|scientific name Neophasia menapia |
common name Pine White
Dry, montane woodlands.
One Annual brood, flying in August.
No other white has the black leading forewing edge, joined to the black mark at the end of the discal cell. Of the described subspecies, Canadian populations have been assigned to menapia (Bird et al. 1995, Layberry et al. 1998), but more recent treatments suggest the most appropriate name for our populations is tau (Austin 1998, Guppy & Shepard 2001).
The eggs overwinter after they are laid at the base of conifer needle clumps. They are bright green and flask-shaped with longitudinal ridges (Guppy & Shepard 2001). Mature larvae are dark green with a white dorsal and lateral stripe, and have short tails a t the posterior end (Guppy & Shepard 2001). The Pine White has occasional population outbreaks, and larvae can cause severe defoliation of conifers (Guppy & Shepard 2001). Adults spend a good deal of time among the uppermost branches of conifers, and descend to nectar at flowers, particularly in the morning and evening (Guppy & Shepard 2001).
Undetermined status, likely an occasional stray.
No information is available for Alberta populations. In BC, larvae feed on conifers in the Pinaceae, including Amabilis fir, Douglas-fir, lodgepole-, white- and ponderosa pine, and western hemlock (Guppy & Shepard 2001).
Southern half of BC south to California and New Mexico (Opler1999). There are only a few records for Alberta, all originating prior to 1923 from the Banff area (Bird et al. 1995). It is possible that these specimens represent occasional strays from adjacent areas of BC, and that this is not a resident species in Alberta.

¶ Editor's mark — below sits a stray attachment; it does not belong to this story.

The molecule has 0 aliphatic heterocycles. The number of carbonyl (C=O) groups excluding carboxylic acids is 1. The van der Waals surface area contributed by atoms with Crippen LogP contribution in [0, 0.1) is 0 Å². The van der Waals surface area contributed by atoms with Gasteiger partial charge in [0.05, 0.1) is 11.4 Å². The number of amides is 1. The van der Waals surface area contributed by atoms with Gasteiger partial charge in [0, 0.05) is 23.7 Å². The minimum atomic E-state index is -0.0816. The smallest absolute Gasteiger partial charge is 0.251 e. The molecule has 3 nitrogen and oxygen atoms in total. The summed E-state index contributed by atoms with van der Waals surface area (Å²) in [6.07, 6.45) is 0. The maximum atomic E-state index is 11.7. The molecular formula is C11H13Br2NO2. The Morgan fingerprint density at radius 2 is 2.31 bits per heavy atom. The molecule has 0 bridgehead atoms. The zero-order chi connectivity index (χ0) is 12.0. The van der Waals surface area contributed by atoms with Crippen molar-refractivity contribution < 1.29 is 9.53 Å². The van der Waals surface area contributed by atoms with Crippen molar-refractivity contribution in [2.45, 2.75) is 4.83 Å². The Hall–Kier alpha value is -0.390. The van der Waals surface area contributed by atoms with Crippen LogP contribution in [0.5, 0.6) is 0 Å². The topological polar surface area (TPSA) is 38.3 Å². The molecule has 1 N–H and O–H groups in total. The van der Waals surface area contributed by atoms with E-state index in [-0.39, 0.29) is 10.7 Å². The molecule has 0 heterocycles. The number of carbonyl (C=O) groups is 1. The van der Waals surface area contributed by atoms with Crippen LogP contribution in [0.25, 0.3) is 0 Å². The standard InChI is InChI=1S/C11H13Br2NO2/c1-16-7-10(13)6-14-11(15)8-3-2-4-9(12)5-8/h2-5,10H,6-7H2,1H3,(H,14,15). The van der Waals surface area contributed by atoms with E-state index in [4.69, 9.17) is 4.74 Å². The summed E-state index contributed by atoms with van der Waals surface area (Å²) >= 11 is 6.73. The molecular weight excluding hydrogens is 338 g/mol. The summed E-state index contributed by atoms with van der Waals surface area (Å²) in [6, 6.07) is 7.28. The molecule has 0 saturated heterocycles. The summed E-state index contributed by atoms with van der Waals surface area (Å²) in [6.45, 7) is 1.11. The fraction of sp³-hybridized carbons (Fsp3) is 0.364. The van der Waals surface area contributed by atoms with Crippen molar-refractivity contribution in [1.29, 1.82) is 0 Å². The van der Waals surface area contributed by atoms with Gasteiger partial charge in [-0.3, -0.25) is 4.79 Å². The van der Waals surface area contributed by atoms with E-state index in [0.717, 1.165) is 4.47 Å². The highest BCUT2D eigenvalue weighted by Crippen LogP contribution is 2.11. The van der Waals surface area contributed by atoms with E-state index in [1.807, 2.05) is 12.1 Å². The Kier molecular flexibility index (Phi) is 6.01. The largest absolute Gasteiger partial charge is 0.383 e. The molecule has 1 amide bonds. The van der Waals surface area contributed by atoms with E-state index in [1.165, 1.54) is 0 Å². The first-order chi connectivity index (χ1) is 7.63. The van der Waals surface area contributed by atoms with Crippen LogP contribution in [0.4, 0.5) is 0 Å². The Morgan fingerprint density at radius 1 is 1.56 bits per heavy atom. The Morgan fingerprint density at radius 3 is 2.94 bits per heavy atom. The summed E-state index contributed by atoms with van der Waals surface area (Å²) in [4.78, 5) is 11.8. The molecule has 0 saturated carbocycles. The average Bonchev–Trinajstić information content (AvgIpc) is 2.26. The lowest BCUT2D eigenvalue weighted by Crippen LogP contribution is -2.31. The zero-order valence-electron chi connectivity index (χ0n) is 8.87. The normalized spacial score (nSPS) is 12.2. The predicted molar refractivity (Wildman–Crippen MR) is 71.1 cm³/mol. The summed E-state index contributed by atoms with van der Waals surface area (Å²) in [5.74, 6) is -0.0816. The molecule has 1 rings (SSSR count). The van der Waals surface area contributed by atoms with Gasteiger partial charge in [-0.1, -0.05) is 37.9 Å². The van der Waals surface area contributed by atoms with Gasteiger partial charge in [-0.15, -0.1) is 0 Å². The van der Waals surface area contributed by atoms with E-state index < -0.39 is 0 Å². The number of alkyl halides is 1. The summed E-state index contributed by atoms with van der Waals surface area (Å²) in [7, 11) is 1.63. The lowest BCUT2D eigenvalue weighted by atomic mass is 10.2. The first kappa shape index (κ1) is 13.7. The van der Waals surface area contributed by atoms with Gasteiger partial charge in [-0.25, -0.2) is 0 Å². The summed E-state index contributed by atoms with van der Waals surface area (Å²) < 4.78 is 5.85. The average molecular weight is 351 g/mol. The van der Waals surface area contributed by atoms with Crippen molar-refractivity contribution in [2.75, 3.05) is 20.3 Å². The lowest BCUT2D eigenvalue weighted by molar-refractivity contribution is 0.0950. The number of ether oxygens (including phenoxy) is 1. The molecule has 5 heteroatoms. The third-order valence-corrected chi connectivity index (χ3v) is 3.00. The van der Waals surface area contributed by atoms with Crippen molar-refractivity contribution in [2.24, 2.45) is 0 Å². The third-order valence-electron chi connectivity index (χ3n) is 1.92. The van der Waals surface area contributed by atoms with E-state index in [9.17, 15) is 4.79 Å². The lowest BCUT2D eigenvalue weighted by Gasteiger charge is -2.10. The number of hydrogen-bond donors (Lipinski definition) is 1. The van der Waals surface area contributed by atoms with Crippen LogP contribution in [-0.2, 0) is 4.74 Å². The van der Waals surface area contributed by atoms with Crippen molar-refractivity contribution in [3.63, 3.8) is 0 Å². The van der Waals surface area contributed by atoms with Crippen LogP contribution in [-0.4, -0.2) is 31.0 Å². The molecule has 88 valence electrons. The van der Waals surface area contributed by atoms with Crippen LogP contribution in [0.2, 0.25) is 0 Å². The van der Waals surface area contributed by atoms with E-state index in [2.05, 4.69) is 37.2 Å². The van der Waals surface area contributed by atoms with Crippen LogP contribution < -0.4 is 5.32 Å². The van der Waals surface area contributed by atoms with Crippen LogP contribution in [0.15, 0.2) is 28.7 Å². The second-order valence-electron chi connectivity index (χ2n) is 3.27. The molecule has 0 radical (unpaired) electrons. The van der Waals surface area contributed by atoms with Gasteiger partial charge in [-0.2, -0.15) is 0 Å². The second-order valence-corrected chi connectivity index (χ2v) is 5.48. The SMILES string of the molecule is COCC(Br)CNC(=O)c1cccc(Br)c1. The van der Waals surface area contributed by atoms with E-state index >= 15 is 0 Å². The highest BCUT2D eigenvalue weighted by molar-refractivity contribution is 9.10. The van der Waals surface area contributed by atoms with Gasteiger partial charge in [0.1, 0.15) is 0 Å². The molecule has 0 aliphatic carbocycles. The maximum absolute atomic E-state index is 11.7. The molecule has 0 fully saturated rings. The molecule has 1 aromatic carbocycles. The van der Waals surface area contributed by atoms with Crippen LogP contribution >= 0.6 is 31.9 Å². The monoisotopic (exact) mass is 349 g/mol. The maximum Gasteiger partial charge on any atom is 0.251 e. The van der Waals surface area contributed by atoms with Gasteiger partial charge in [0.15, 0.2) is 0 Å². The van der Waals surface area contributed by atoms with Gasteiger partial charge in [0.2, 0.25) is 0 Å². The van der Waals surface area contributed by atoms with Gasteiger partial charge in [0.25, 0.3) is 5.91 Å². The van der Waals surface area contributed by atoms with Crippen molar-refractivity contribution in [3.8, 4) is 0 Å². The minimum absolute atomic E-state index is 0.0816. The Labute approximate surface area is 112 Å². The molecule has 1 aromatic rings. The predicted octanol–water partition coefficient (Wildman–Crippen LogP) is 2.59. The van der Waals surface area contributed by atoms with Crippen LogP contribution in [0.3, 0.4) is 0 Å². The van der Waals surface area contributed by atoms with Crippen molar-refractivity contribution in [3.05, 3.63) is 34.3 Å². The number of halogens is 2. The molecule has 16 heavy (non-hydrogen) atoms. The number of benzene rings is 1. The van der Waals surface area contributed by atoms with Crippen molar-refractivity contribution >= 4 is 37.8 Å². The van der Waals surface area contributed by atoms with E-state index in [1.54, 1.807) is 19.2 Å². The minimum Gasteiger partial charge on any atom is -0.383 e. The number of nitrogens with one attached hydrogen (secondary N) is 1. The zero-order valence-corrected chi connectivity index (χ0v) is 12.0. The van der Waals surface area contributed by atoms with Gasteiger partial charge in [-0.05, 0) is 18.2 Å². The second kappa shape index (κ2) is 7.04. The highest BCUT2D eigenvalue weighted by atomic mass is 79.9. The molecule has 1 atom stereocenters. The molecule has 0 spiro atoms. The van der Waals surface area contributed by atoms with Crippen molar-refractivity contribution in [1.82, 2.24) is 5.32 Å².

Joe Belicek (2014-05-20)
Neophasia menapia (Felder & Felder, 1859) ? Pine White
(a) The Pine White buttefly belongs to a small nearctic genus Neophasia, containing only two species.
Neophasia menapia (Felder & Felder, 1859) and Neophasia terlooii Behr, 1869. The genus was described by Behr, 1869 (Trans. Am. ent. Soc. 2 (3): 303). N. menepia is found in western USA and in southern British Columbia. N. terlooii is found in Mexico, overlappping with N. menapia in Arizona and New Mexico. A remarkable tertiary shift in larval food plant to gymnosperms from Brassicaceae must have occured to account for this anomaly. Caterpillars of both species of Neophasia feed exclusively on the needles of various conifers (Pinus ponderosa & other P. spp., Pseudotsuga spp., Tsuga spp., Abies spp., Picea spp.): (Pinaceae).
(b) In Alberta, the Pine White is known only from an older records from Banff, Sulphur Mnt. (N.B. Sanson, 1922, Aug. 10 - Sep. 6.). It is very likely that this represents an peripheral, northern stray from the normal range of this species. In my 40 years of observing and collecting butterflies in Alberta, I have never seen a single live specimen of N. menapia from Alberta.
(c) Affinities: Shapiro on his web site suggests that the two species of Neophasia descended from mistletoe-feeding ancestors. The American Dwarf Pine Misletoe, genus Arceuthobium, (Viscaceae) is a parasitic plant (phanerogam) on soft pines.
(d) I encourage butterfly enthusiasts to watch for new occurences of N. menapia in the southern Rocky Mountains in Alberta.
Comments are published according to our submission guidelines. The EH Strickland Entomological Museum does not necessarily endorse the views expressed.